Hi everyone…My preaching schedule has been a bit altered since I’ve been serving as a chaplain for FOCUS Staff Training out here in Champaign, Illinois.  Here’s my homily given to the missionaries for SATURDAY OF THE 7th WEEK OF EASTER – June 11, 2011.  The Gospel reading comes from the Conclusion of the Gospel of John (can be found here: http://www.usccb.org/nab/061111.shtml)  As always, thanks for reading and your feedback
– Fr. Jim

    Really John?

    I’m sorry, I should be more respectful – Really St. John? 

    You close your Gospel with  a tease?  There are many other things that Jesus did that are not recorded here… it’s like when you were in grade school and you had a book report and you got lazy or bored or just wanted to finish it and just said “I don’t want to spoil the rest of the story for you, you’ll have to read the book yourself.”(Did any of you ever do that?  Did any of you ever go out and read the book when someone said that?  Me neither.)

    But back to St. John… here we are, the end of the Easter Season, the last “day of Easter” as we await the Feast of Pentecost tomorrow.  The conclusion to this gospel of John with this kind of tease.  My curiosity goes off – What did he leave out?  Why?  What other amazing things did they see?  Experience?  Hear?  Jesus had been risen and among them in His Resurrected body for 40 days – there had to have been all kinds of remarkable things that had happened.  My curiosity gets peaked.    Maybe even a bit jealous too.  How cool would it have been to be there and see and witness and experience it all first hand. 

    Curiosity, Jealousy… Isn’t it interesting how they seem to come out of left field?  Look at Peter in this same gospel, poor St. Peter.. Last night, we heard that dramatic discussion where Jesus asks Peter 3 times “do you love me…” “do you love me more than these?”  And Peter has that deep realization within that he does love Jesus… That’s where we pick up with this Gospel.  And what happens?  Peter sort of turns it around asking “Jesus do you love me more than these?” Not in those words but look at what happened.  Right after Peter confesses his love for Christ, Peter turns and sees St. John, the one described as the disciple whom Jesus loved and he’s no longer thinking about his past denials, his past failures, or even his realization of his deep love for Jesus, he turns and says “what about him?”  curiosity – jealousy…

    If there’s a silver lining, it reminds us that we’re in good company.  How easy it is for each of us to fall into similar thoughts or feelings even when we’re doing things for the Lord.  That curiosity and jealousy seems to come when we least expect it:  When we see someone who’s able to get their MPD’s together without any problem… when they got that parish talk… got an assignment that we think is better than the one we received… when our bible study isn’t as well attended as someone elses…  When our campus isn’t spiritually multiplying  but almost seems to be spiritually subtracting…   And just to be fair, it happens to us priests too… I look at this chapel, see what an incredibly thriving Catholic Campus Ministry here at the University of Illinois and see what God has been able to do here and definitely feel a bit jealous – our center looks like a shack compared to this place!  It happens to all of us, that we can go from wondering why – what’s missing, what remarkable things are happening for someone else.    And in the process, we lose our focus and stop thinking about our relationship with Jesus  as we fixate on our curiousity about their relationships with Him.   And in that, we can become jealous.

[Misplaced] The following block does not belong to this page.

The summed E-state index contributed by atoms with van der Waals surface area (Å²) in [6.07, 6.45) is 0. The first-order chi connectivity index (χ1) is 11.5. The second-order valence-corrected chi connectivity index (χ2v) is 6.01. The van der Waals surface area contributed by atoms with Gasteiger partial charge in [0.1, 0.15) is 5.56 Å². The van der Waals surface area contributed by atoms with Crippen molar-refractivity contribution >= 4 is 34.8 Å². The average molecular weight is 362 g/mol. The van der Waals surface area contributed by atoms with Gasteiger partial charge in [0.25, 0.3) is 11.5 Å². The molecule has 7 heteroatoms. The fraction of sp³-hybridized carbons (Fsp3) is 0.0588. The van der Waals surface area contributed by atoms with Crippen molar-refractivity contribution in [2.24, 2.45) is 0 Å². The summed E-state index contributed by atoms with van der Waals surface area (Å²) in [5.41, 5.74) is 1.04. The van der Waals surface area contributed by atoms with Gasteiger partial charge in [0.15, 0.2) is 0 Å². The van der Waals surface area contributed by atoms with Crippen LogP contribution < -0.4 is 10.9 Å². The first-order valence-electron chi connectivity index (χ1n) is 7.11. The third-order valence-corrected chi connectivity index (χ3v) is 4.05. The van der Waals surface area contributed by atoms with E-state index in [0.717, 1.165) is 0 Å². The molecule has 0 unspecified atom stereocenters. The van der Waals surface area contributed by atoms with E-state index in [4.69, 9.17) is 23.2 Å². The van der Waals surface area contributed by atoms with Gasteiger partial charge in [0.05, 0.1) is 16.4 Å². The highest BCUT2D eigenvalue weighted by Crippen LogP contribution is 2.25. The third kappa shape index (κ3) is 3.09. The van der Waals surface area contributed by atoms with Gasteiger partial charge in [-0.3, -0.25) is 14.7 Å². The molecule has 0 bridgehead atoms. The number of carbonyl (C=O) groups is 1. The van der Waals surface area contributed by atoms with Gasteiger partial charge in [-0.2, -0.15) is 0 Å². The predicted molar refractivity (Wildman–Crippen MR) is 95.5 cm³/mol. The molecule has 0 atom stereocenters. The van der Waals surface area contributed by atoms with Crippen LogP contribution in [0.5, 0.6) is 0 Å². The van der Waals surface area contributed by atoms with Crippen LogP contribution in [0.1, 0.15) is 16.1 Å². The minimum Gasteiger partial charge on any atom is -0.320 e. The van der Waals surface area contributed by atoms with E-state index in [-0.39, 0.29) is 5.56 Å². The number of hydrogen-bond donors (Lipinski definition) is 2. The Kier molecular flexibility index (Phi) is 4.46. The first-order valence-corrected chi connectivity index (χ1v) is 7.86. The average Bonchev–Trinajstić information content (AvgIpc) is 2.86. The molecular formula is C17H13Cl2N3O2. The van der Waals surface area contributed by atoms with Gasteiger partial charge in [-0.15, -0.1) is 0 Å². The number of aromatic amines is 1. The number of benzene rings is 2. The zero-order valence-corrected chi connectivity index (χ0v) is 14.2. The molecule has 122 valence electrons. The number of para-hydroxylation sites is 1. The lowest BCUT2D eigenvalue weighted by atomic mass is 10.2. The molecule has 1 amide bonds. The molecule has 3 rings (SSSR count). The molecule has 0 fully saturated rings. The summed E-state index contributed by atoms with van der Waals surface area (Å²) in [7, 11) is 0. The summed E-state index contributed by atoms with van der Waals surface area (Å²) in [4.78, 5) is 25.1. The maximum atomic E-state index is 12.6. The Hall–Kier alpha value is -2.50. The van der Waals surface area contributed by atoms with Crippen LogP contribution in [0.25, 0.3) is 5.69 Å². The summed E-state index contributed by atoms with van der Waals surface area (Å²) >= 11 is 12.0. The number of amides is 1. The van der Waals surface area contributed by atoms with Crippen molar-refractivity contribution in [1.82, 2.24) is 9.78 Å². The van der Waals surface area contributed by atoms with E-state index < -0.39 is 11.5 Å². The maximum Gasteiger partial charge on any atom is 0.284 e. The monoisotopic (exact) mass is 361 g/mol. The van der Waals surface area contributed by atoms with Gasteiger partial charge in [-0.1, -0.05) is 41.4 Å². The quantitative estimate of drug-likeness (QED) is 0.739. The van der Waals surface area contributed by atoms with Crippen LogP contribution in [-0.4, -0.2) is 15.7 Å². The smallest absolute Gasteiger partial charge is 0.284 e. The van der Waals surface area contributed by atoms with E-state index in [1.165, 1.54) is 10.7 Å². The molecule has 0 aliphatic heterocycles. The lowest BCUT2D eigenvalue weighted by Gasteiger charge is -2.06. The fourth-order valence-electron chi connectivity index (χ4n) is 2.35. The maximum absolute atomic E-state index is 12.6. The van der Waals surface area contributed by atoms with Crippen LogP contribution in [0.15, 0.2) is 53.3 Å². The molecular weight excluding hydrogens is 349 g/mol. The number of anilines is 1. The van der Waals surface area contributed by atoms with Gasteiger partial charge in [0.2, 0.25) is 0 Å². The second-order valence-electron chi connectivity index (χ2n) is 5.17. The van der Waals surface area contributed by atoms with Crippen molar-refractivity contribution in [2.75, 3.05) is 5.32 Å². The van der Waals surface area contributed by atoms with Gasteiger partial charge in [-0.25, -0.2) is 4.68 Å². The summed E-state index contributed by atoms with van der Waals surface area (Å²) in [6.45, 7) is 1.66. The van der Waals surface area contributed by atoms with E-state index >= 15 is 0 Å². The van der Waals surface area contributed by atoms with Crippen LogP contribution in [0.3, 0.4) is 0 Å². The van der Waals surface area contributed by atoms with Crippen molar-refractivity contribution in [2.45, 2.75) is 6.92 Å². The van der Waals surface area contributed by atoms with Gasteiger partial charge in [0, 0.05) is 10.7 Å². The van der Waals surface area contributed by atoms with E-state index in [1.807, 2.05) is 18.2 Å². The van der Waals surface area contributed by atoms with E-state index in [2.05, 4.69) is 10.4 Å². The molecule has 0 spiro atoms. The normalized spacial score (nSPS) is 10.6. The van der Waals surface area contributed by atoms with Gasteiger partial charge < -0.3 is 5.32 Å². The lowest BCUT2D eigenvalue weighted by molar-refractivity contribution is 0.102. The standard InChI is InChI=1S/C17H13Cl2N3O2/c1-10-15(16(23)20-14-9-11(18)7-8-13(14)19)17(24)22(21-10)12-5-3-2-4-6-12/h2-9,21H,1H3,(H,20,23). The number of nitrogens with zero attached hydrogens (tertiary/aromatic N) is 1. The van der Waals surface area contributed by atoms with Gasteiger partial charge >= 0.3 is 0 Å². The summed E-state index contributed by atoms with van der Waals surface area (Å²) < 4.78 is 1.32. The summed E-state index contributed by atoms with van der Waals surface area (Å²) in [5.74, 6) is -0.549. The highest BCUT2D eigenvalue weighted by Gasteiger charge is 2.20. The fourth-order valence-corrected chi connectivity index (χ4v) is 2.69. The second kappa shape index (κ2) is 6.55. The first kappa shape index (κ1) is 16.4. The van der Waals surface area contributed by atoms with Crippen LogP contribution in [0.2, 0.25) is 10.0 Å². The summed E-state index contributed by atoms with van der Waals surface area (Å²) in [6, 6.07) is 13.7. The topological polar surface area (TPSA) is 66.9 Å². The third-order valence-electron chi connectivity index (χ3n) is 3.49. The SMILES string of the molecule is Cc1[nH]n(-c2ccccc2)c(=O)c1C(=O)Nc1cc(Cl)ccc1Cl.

And when or if that ever happens, when we look at those things or experiences and start to feel those feelings –  we need to recall what Jesus says to Peter… “WHAT CONCERN OF IS IT OF YOURS?  YOU FOLLOW ME.”

    It’s that blunt.  It’s that simple and complex at the same time.  Jesus has called each of us to a special, significant task.  Called each of us individually, particularly for this task. 

    We’re not to be comparing where we are in those tasks to others who’ve experienced similar calls. 

    We’re not to be simply looking at the many things that Jesus is doing elsewhere. 

    We are to hear Him say to us YOU FOLLOW ME.  When we do, we may come to see how unnecessary it is for John to share any more of the “many things Jesus did” that he didn’t include in his Gospel.  Because we’ll be solely focused on what Jesus continues to do with and through you and me.